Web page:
In this modern age of gizmos and gadgets, the best productivity app is you.
Benjamin Franklin, that historical grand master of productivity who did pretty well without an iPhone, knows why:
“Without continual growth and progress, such words as improvement, achievement, and success have no meaning.”
Our capabilities for self-analysis, awareness, and perception are what separate us from robotic worker drones, punching in and punching out without rhyme or reason. But our limited notion of productivity ignores those capabilities, focusing simplistically on output and end results, on just doing it and getting it done. We know the destinations in our work are important, but all too often, we ignore the journey and the process. We ignore ourselves.
Fuel growth and progress by keeping a work diary.
It makes sense that Franklin was a regular diarist. He was obsessed with personal growth and progress. Every evening, Franklin set aside time for “examination of the day” and to ask himself, “What good have I done today?”
The daily exercise of reflection and asking such questions are powerful, as Harvard Business School professor Teresa Amabile and psychologist Steven Kramer have found that the most effective motivator at work is the sense that you are making meaningful progress. Integral to fostering that sense of progress is a positive “inner work life”, which is “the mix of emotions, motivations, and perceptions” that form feedback loops in reaction to workday events and affecting how people perform at work.
Amabile and Kramer’s research shows that the quality of your inner work life impacts your “creativity, productivity, commitment and collegiality.” People with positive inner work lives are engaged in their work. Meanwhile, disengaged people are less present and less productive, more worker drone.
Keeping a work diary enables you to pay attention to your inner work life, ensures engagement with your work, and helps you make meaningful progress.
How does this work?
Amabile and Kramer offer four explanations: focus, patience, planning, and, especially, personal growth. We build upon those here:
Health: Expressive writing helps cognitive processing and thus enables adaptation, resulting in better emotional and physical health.
Focus and Memory: Keeping a work diary distills the thoughts running around your head, helping to identify, clarify, and preserve. Even though you’re influenced by work events all the time, it’s extremely difficult to pinpoint how or why you were impacted more than a day later. Details get lost in the stream of busy. Keeping a work diary captures them.
Patience and Planning: With a more accurate picture of where you are and what you have done, you can plan better for your future and have more patience to insulate you against the monsters of pressure, frustration, and anxiety that time can unleash upon you. Daily writing in your work diary will also build a record and improve your ability to see the long-view. Look backward at any time to forge ahead more meaningfully and productively.
Personal Growth: Gain insight into your work habits and relationships. Command more control and autonomy because you are better able to learn from mistakes, change course, and recognize what might be standing in the way.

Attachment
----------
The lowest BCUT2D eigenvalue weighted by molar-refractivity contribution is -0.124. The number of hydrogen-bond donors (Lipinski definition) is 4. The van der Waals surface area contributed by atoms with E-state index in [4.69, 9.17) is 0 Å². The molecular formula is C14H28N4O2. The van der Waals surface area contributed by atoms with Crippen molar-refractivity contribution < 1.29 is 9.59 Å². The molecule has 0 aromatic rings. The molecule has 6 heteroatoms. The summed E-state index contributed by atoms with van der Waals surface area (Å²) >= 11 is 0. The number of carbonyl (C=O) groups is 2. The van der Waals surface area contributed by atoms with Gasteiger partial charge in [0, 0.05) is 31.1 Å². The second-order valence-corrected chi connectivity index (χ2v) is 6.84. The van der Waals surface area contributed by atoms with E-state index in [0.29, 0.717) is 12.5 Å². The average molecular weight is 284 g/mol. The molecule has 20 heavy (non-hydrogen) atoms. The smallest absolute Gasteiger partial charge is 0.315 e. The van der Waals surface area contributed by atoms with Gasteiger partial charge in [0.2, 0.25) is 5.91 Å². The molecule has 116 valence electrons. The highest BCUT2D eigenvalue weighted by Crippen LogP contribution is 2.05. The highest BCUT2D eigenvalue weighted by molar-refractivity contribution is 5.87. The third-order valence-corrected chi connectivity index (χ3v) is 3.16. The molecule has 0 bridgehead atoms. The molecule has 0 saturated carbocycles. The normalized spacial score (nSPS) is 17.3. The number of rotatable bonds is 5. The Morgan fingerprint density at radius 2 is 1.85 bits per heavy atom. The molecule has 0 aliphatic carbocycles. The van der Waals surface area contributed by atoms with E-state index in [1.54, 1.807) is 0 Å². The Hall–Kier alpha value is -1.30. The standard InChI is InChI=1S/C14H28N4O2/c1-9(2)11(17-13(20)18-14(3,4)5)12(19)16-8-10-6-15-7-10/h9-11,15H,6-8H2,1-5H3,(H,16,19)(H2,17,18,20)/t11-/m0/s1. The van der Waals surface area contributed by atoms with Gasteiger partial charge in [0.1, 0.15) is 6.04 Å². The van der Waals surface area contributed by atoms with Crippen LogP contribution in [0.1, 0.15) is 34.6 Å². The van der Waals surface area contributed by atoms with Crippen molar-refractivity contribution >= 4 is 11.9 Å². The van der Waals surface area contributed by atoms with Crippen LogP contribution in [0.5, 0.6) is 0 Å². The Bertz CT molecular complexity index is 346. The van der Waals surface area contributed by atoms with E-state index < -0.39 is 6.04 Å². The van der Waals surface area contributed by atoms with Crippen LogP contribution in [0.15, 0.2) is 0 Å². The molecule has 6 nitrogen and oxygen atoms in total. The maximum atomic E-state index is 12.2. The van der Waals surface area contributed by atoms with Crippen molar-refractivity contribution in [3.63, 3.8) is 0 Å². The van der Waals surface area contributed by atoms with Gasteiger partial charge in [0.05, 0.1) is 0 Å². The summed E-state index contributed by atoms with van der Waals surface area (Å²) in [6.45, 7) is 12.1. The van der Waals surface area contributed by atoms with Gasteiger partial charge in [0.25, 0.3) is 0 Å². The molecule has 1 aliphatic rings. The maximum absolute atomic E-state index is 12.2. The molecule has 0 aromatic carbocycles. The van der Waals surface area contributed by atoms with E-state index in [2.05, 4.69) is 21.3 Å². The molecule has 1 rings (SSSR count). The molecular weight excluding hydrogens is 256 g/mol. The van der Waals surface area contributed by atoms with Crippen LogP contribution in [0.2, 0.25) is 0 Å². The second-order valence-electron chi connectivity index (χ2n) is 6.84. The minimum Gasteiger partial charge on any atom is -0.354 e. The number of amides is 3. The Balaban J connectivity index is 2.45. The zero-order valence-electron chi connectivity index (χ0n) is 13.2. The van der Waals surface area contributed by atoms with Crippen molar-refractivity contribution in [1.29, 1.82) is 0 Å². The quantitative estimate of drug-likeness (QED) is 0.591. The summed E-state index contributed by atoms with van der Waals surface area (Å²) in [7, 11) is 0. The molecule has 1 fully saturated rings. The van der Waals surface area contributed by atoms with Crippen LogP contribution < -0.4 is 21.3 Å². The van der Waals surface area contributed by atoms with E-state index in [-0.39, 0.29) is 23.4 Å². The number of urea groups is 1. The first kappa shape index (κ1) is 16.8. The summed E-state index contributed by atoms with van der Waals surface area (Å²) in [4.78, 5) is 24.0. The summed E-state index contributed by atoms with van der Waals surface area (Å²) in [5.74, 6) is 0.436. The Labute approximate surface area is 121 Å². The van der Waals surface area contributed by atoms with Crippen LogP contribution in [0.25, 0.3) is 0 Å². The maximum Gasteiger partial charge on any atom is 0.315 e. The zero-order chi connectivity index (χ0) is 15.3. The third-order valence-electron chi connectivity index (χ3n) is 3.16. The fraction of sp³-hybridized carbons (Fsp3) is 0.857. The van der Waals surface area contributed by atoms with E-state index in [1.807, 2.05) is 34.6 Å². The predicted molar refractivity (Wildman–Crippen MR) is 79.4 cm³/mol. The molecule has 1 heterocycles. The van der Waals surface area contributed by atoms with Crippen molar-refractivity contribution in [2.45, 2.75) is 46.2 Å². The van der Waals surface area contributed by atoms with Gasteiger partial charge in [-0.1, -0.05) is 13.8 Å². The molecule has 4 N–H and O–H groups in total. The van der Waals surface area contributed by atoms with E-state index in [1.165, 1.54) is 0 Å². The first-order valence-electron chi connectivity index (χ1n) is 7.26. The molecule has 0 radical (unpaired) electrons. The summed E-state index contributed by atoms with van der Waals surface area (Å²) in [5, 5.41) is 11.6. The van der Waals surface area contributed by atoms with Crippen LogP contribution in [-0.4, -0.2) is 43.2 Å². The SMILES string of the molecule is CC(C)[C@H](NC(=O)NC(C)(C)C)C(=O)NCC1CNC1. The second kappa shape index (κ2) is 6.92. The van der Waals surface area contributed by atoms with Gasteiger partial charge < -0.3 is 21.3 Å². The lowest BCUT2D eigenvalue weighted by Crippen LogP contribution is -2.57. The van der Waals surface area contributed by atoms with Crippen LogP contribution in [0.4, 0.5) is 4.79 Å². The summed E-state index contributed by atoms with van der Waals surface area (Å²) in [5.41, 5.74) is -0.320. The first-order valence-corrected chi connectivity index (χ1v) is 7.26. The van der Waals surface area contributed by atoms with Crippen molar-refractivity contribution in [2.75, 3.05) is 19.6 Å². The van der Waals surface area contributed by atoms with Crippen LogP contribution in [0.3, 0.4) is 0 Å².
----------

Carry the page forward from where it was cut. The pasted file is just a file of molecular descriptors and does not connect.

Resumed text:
Daily recording and reflection also yields an honest overview of what you’ve done during the day. Instead of focusing miserably on ghosts — the to-do’s you feel you failed to accomplish — you can reflect on the reality of all the stuff you got done that day. Small wins, too, are significant to the sense that you’re making progress.
It’s super simple! Here are a few tips to get you started:
— Try it out for at least a month, since it takes time to build up a habit.
— Don’t use lack of time as an excuse to skip out on logging an entry in your work diary. Amabile and Kramer recommend five to ten minutes a day. You probably spend more time during the day in the bathroom.
— Show up. Try not to miss any days. It builds the habit and you don’t have to deal with the memory problem.
— Use whatever methods and style you prefer. Pen and paper are fine, as are any kind of word processor or text editing program. Electronic tools will probably make searching and review easier but it’s up to you. Write in short fragments, bullet points, or full paragraphs. Write in your work diary in the morning, noon, or night. Whatever works.
— Follow Franklin’s example and start positively. What good did you get done today? It’s too easy to get mired in the negative and you don’t want to forget those small wins that can end up making a difference in the long run. Remember that you’re looking to cultivate a sense of progress. Celebrate your accomplishments, big and small, and unleash your inner Oprah to explore what you’re grateful for.
— Turn negatives into progress fuel. If your day had setbacks or you felt crummy, think about what caused negative performance or feelings and what could be done to improve such situations.
— Review regularly to gain the maximum benefits. Note patterns for what supported or detracted from your work, your level of engagement, and your moods. Having written proof grants you stronger footing to implement change.
Maintaining a work diary engages you in your work and reflects the journey of your inner work life. You’ll stand out in your outer work life for the finer work you produce and improved relationships you foster. You and your work diary make up the most effective and efficient productivity tool. From a fraction of an hour, you receive incredible gains — more momentum and meaningful progress to carry you onward and upward rather than going ‘round and ‘round the hamster wheel!